On July 11, Greg Mayer posted an announcement of the upcoming Internet Cat Video Film Festival (ICVFF) in Minneapolis; it was to take place on August 30, and last exactly one hour (cat videos are short). I also asked any readers in the area who were attending to send a report. Well, we lucked out, and an ailurophilic reader went to the ICVFF and has provided a first-person report.
Before I present it, let me note that the ICVFF received huge media coverage: unlike the handful of people expected to turn out, nearly 10,000 people showed up, and there are long pieces about the screenings (and the winning video) in The New York Times, The Atlantic, HuffPo, and elsewhere (see the great slide show at boston.com). As the NYT reports:
The crowd — easily double what organizers expected — packed the lawn outside the museum, spilling onto the sidewalks across the street. There were local cat lovers and out-of-state fans of Fluffy; many wore kitty-theme T-shirts or simply ears and whiskers. Some took real cats on leashes. A few dogs came, for irony.
They all settled in for a screening of cats behaving badly, or cutely, or mysteriously, sometimes all at once. That much of the audience had already seen the clips on YouTube did not seem to diminish the enthusiasm. Quite the contrary.
There were about 10,000 entries of which 79 were shown. (The entire playlist of those 79 is on YouTube at this link.) That’s a success rate of 0.79%, far more selective than Harvard University. And one video, which I’ve shown before, was the paws-down winner. But first, the reader report (with links and photos), by Zach Buchan:
My excellent adventure at the Internet Cat Video Film Festival
by Zach Buchan
On Thursday evening, the Walker Art Center in Minneapolis (which is probably best known as the home of Spoonbridge and Cherry) held what was billed as the world’s first Internet Cat Video Film Festival. According to a speech given just beforehand by one of the organizers, when they first conceived of the idea they figured that it would turn out to be 18 people huddled around a laptop. Instead, they had somewhere around 5000 people [JAC: actually, twice this] packed onto the hill behind the museum, watching an hour of cat videos on a 20-foot-tall screen. They also worried about finding enough cat videos to fill up an hour’s worth of time, but then the press attention surrounding the festival (including this very website) led to them getting ten thousand entries! They watched every one, which is the sort of job I wish I could get.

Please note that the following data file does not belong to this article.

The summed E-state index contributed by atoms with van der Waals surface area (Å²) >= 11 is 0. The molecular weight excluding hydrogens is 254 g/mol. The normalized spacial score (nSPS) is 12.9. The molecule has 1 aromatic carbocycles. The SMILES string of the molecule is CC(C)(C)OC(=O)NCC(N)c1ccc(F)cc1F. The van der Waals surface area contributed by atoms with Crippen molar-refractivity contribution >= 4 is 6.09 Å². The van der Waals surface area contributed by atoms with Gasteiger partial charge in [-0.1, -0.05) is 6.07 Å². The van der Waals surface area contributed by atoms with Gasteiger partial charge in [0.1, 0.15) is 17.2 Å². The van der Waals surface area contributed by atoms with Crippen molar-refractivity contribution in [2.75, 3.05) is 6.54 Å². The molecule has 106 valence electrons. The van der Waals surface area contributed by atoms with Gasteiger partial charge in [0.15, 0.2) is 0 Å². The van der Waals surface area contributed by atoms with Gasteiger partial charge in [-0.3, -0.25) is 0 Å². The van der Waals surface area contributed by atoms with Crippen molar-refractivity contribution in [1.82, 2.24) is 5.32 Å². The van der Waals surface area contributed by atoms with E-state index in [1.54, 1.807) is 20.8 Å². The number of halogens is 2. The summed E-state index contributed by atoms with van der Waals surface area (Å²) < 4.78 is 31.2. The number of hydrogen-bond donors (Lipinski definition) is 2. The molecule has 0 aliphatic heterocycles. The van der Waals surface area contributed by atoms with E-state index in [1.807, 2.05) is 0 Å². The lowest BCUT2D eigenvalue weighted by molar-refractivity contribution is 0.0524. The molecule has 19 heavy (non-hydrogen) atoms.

The festival consisted of 79 videos broken up into nine different categories: Comedy, Drama, Foreign, Animated, Documentary, Musical, Art House, Lifetime Achievement, and People’s Choice. All were collected from YouTube, and they ranged from the extremely popular (Nyan Cat has 83 million views, Surprised Kitty has 64 million) to the extremely obscure. Purring Face, which competed in the Art House category, only had 71 views at the time of submission. Island Cat, from the Musical category, had 47.
It would be difficult to pick out a favorite just from audience reaction. There was a huge round of applause when Stalking Cat (Drama) finally reached his target. Keyboard Cat (Lifetime Achievement) and Simon’s Cat (Animated) were also very popular. But those are also some of the most viewed internet cat videos of all time, so people may have just been reacting to old favorites. The biggest laugh for a little-viewed video was probably for Little Cat Provokes Big Cat (Drama), which only has 14,000 views, but which deserves more.
The least popular are much easier to find. The whole Art House category was poorly received. There were really some weird videos in that one. Slow Motion Kitten is interesting, but is two minutes long, and really seemed to drag. Schoenberg is a decent composer, but atonal classical music as played by cats was mostly just confusing. The Art House category concluded with a video called Cat Puke (don’t worry – there’s no actual puking involved), which was apparently edited especially for the event. It was extremely unpopular, as evidenced by the number of people you could see checking their cell phones.
The evening concluded with the awarding of the first ever Golden Kitty award to the winner of the People’s Choice category. Will Braden was there in person to collect for his video Henri 2, Paw de Deux. It’s a wonderful video which tells the story of one cat’s existential ennui. Going in, I thought there’d never be a cat video I loved more than a Maru one (Maru was represented twice at the festival, once in Foreign and then again in People’s Choice), but I was wrong. Henri 2 is really just that good.
If you were unfortunate enough to not be able to attend, you can watch the whole show on the Walker’s YouTube stream, and then tweet your favorite nominee for a “Best In Show” prize. Details, including a complete list of the entries, can be found here. Turnout for the event was so overwhelmingly high that I’m sure they’ll do another one next year. Buy your plane tickets now, and be sure to shop for your Sky Mall Kitties!
Thanks to Zach for this report, and the many readers who wrote in and sent me links. And now, the winner, which you’ve seen here before, “Henri 2: Paw de Deux”:
And here’s a question I’d like to post to readers. In the U.S., at least, dogs are about as popular as cats for pets. Yet cat videos, not dog videos, have become the internet phenomenon. There is no dog as famous as Maru, no dog video film festival. Why, do you suppose, is that?